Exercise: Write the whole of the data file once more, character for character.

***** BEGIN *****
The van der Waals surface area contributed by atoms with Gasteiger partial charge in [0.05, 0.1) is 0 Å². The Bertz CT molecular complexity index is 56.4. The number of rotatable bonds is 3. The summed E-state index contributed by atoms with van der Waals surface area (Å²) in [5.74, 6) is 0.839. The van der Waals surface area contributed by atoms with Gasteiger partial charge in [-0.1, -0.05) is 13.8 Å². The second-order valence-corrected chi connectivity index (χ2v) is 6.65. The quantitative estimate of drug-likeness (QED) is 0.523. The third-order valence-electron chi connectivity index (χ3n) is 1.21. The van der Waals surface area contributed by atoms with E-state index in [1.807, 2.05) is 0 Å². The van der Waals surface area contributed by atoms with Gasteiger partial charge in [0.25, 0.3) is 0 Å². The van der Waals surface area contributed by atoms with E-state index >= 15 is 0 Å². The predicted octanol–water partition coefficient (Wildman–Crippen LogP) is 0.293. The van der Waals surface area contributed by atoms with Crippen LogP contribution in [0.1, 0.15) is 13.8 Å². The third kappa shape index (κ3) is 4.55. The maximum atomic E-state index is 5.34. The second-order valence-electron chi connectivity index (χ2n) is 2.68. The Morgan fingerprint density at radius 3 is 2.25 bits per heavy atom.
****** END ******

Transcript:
The van der Waals surface area contributed by atoms with Gasteiger partial charge in [0.05, 0.1) is 0 Å². The Bertz CT molecular complexity index is 56.4. The number of rotatable bonds is 3. The summed E-state index contributed by atoms with van der Waals surface area (Å²) in [5.74, 6) is 0.839. The van der Waals surface area contributed by atoms with Gasteiger partial charge in [-0.1, -0.05) is 13.8 Å². The second-order valence-corrected chi connectivity index (χ2v) is 6.65. The quantitative estimate of drug-likeness (QED) is 0.523. The third-order valence-electron chi connectivity index (χ3n) is 1.21. The van der Waals surface area contributed by atoms with E-state index in [1.807, 2.05) is 0 Å². The van der Waals surface area contributed by atoms with Gasteiger partial charge in [0.25, 0.3) is 0 Å². The van der Waals surface area contributed by atoms with E-state index >= 15 is 0 Å². The predicted octanol–water partition coefficient (Wildman–Crippen LogP) is 0.293. The van der Waals surface area contributed by atoms with Crippen LogP contribution in [0.1, 0.15) is 13.8 Å². The third kappa shape index (κ3) is 4.55. The maximum atomic E-state index is 5.34. The second-order valence-electron chi connectivity index (χ2n) is 2.68. The Morgan fingerprint density at radius 3 is 2.25 bits per heavy atom.